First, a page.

Having traveled extensively with her family across the Colorado River Paulette Dotson loves learning about its long, interesting history and impact within the United States.
The Colorado river was the last major river in America to be fully explored and mapped but as soon as John Wesley Powell made his historic decent in 1869 it was promoted, becoming the key to the West’s development and a life giving tool as it irrigated acres of land and sustained great cities. The river drains watersheds from seven Western states which are then divided into two districts. The Upper Basin is comprised of Colorado, New Mexico, Utah and Wyoming while the Lower Basin is formed by Arizona, California and Nevada. The headwaters are situated in Wyoming and Colorado and its mouth flows into the Gulf of California.
The Colorado River courses south westerly through the state of Utah and has two major tributaries: the Green and San Juan rivers. In the times before colonization, it acted as a boundary between the southern and eastern Anasazi population and both the Fremont and western Anasazi populations. These Indians created a system of trails which were later used by Spanish and Anglo-American explorers as they travelled and settled. Historically, Native American groups have always lived alongside the river, creating rich bodies of lore around the body of river. The Spaniards provided the first documented information about the river, giving it names like El Rio de Cosninas or Rio de Tizon. It was the missionaries who in the eighteenth century chiseled steps and smoothed the path so livestock could travel through. In the 1820s and 1830s, European-American mountain men ventured into the area, searching for a beaver along the banks and leaving their inscriptions in the canyons.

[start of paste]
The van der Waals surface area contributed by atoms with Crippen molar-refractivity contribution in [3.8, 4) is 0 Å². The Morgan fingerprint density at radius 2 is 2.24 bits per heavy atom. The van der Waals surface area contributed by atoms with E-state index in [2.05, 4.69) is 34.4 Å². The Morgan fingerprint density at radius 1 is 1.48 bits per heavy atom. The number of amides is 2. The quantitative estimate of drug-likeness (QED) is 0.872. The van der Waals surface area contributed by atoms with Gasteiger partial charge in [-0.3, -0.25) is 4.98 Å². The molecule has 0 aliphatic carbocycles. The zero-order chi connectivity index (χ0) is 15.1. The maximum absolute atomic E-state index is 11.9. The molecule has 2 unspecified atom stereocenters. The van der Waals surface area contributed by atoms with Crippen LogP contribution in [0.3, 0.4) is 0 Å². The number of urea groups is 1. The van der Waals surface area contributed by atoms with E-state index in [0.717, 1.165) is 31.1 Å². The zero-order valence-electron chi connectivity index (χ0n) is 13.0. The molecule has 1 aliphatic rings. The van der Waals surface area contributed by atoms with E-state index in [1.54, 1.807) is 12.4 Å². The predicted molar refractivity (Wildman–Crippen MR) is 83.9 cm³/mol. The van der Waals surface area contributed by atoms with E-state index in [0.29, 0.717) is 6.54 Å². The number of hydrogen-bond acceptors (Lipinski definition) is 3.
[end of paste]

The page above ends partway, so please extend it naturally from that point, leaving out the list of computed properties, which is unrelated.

It was not until 1869 that the Colorado river was fully mapped. The Smithsonian institute and Congress sponsored John Wesley Powell’s trips to chart the water’s course. His ten man crews collected information as they sailed their wooden boats down the waterways. After that many people came to cross or visit the Colorado River. In 1880, Mormons built the Hole in the Rock trail and Charles Hall, a year later, placed a thirty foot ferry boat on the crossing (it closed down after three years). Miners with golden dreams lived alongside it in the 1890s, some dredging the water for riches. The 1930s and 1940s saw the river turn to profit. Norman Nevills sold the river as a recreational vacation spot, selling the idea of a white water and red rock adventure. Colorado remains a playground for kayakers, rafters and tourists like Paulette Dotson and her family.
Throughout the late 19th and early 20th centuries, the rise of water reclamation led to the construction of the Hoover Dam and the distribution of Colorado’s water amongst seven states. Nowadays it provides 40 million people with water and irrigates cropland that is the source of 15% of the country’s food. Many people forget that this river is a desert river and the annual demand for water is 1.4 trillion gallons overestimated. There are current calls to look into the sustainability on relying on the Colorado River for water supplies.